Solidarity from Toronto to Charlottesville
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Solidarity from Toronto to Charlottesville

Rally at Queen’s Park encourages Torontonians to fight against far-right groups and condemn white supremacy.

Charlottesville Rally 1

In front of Queen’s Park, demonstrators wave signs opposing racism. Photo by Stefanie Marotta

At her first anti-fascist rally, demonstrator Eleni Vlahiotis grasped her sign and marched in the thick of the crowd through Queen’s Park on Thursday evening.

For Vlahiotis, the march was an opportunity to support the victims of the white supremacist demonstration that turned violent in Charlottesville last month, and killed young activist Heather Heyer.

“I think it’s easy to sit down behind a computer and post a Facebook status or talk about events like this with your friends,” Vlahiotis said. “But if you’re not actually looking for avenues and ways to get involved and doing anti-fascist and social justice work, then you’re not really contributing to change.”

Around 60 people marched from Queen’s Park to Nathan Phillips Square waving signs with messages decrying fascism and white supremacy.

The rally—organized by a local group committed to countering islamophobia, white supremacy, and fascism called Solidarity Against Fascism Everywhere—invited Torontonians to oppose white supremacists and other far-right demonstrations in light of the events in Charlottesville.

“I think Canadians need to be more on the alert or ‘stand on guard for thee,’ as the national anthem says,” said Enāēmaehkiw Kesīqnaeh, an Indigenous advocate and speaker at the rally. “I don’t think Canadians should take it lying down. Canada is a multicultural country and there are people that want to undo that.”

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The rally marches down College Street with police officers patrolling alongside. Photo by Stefanie Marotta

The group is also helping to organize a larger demonstration called Unity Rally to End White Supremacy on September 14 at Queen’s Park.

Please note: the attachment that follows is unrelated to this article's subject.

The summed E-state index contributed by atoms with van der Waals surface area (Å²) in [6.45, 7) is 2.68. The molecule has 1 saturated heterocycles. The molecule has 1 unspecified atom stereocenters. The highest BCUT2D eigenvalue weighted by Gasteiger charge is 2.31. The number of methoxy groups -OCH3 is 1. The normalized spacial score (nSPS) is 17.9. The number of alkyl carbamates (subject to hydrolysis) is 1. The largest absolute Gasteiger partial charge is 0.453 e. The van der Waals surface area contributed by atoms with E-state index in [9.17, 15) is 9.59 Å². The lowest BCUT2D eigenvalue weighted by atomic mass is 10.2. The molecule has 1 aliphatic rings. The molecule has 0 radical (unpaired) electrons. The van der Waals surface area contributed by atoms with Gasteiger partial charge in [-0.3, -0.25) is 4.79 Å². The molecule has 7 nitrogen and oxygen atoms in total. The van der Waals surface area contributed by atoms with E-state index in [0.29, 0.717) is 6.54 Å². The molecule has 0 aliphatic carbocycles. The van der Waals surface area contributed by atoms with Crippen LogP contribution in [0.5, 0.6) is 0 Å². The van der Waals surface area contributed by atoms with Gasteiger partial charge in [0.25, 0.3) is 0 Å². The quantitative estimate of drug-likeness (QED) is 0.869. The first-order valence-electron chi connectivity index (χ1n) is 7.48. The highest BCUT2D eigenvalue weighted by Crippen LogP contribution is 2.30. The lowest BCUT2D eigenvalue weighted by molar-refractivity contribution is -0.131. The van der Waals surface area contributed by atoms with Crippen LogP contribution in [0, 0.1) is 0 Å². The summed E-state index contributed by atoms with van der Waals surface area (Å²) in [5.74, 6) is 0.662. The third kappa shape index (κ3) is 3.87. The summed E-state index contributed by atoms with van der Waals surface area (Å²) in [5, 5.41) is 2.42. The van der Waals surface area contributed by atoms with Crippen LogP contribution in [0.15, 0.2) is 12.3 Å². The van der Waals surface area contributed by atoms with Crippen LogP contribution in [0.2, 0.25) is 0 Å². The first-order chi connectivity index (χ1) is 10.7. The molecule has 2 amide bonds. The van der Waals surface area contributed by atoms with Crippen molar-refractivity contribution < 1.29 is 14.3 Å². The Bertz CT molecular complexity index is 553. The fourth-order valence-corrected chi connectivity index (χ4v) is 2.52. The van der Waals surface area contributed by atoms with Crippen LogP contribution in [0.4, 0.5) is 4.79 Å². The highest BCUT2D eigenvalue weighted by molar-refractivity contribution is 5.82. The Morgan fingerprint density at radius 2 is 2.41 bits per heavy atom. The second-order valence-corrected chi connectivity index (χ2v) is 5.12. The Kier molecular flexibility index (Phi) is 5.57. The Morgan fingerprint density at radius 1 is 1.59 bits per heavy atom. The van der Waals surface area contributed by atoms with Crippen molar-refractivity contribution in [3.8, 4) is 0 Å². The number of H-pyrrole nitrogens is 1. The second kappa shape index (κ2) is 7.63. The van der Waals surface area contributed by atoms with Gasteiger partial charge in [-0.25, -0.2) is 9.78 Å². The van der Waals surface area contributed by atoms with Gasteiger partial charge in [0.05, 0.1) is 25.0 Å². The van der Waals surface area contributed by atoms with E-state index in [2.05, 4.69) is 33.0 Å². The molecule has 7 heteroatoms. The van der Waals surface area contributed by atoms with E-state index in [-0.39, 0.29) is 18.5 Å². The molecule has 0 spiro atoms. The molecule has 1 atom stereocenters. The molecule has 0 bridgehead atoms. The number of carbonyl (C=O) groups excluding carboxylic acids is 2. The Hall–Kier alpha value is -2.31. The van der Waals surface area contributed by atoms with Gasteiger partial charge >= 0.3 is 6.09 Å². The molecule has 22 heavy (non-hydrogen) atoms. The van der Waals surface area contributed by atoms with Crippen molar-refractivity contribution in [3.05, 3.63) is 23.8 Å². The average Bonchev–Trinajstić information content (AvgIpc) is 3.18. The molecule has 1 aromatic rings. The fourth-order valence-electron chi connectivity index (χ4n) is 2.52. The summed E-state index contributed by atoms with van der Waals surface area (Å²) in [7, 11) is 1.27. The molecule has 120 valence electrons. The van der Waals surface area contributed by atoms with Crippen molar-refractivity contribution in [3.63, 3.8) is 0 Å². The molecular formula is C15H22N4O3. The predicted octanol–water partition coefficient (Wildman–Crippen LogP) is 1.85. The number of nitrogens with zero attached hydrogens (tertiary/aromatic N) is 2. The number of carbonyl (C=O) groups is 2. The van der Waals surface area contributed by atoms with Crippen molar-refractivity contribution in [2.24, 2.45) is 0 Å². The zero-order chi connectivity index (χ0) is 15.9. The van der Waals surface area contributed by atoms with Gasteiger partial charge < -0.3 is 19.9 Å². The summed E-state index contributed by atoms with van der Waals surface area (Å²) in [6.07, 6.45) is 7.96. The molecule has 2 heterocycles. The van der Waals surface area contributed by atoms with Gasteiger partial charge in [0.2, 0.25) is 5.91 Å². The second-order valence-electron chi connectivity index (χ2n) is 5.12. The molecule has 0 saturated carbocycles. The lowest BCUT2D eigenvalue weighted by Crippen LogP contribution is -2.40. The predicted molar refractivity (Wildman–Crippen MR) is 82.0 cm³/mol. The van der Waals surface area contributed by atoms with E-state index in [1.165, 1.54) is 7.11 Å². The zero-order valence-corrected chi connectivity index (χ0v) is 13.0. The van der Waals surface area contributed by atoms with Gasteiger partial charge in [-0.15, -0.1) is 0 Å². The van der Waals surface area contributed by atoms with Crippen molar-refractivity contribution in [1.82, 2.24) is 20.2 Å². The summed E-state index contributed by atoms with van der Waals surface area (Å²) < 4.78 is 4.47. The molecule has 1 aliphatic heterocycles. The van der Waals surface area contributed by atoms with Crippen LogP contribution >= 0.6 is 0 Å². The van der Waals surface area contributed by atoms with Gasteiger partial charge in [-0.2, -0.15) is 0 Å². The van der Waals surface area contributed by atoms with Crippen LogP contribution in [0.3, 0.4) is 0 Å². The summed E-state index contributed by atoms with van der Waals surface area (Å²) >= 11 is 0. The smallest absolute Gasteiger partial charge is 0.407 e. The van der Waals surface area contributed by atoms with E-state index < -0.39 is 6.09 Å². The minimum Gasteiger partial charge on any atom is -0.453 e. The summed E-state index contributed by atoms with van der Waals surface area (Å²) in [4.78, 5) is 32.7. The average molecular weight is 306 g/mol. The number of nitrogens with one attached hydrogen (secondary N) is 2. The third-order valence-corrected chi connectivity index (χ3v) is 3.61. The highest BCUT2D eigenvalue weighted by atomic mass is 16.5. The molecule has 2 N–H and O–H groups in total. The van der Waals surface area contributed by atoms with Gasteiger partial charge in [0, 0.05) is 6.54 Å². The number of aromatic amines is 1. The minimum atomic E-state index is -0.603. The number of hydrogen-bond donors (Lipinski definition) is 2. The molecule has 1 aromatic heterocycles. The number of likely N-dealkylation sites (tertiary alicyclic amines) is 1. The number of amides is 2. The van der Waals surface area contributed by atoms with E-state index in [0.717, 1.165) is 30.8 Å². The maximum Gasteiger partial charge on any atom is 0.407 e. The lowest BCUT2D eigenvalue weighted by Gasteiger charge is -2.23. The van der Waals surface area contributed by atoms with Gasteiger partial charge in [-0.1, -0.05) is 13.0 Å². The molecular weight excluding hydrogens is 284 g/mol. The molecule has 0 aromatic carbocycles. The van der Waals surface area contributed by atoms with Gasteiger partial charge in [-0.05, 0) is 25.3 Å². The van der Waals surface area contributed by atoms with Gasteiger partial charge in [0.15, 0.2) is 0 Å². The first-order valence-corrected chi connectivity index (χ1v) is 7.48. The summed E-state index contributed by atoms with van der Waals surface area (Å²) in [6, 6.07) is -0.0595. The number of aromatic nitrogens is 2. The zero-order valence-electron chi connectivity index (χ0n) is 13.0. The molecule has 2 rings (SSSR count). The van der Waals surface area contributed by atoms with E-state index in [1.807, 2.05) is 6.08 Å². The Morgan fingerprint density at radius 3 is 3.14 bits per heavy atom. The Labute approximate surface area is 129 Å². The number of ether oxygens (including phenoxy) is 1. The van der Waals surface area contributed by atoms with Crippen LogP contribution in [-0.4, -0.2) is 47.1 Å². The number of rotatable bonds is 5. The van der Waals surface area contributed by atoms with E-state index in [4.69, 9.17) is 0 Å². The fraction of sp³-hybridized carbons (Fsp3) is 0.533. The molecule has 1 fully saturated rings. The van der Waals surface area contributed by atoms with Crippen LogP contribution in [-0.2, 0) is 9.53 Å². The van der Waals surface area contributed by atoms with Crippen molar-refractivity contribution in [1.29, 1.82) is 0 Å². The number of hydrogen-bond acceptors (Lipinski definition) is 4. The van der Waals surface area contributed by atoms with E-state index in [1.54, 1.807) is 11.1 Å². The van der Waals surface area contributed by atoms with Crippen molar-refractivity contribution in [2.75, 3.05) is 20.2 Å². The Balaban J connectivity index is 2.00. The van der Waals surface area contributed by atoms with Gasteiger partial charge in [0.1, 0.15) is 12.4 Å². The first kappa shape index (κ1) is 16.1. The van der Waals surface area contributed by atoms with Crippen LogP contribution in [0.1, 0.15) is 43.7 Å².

The event was originally planned as a counter-protest to a nationalist anti-immigration rally scheduled on the same day at the University of Toronto. The university ultimately refused to grant the permit, citing concerns over safety.

While the far-right group continues its search for a new venue, the counter-protest is scheduled to go ahead as planned. Rally organizer and SAFE member Sarah Ali says that the rally is still necessary to express strong opposition to the views of white nationalist groups.

“They need to know that there is a significant majority of Torontonians that will not sit idly by while they do this sort of thing,” Ali said.

Charlottesville Rally 3

The rally ends at Nathan Phillip Square with Ali encouraging demonstrators to continue to outwardly oppose far-right groups. Photo by Stefanie Marotta

While there are some concerns around violence at demonstrations across Canada and the United States, Ali denounces aggression between anti-fascist and far-right groups, and says it’s a deterrent to organizing or attending rallies.

“In the face of that kind of violence, the only thing we can do is overwhelm them with a large number of people and show that our neighbours, our city, and our community won’t stand for it,” Ali said.

Rather than focus on potential violence from attendees or far-right groups, some demonstrators expressed concern with the heavy Toronto police presence at the rally; around 10 officers were present at the event. Vlahiotis pointed to instances of racial profiling and brutality from law enforcement.

“I’m white, so I was brought up to trust the police,” Vlahiotis said. “But then I think, wait, it’s not always a good thing for some people. Some people are severely uncomfortable by the presence of police officers and they’re more uncomfortable than if they weren’t present.”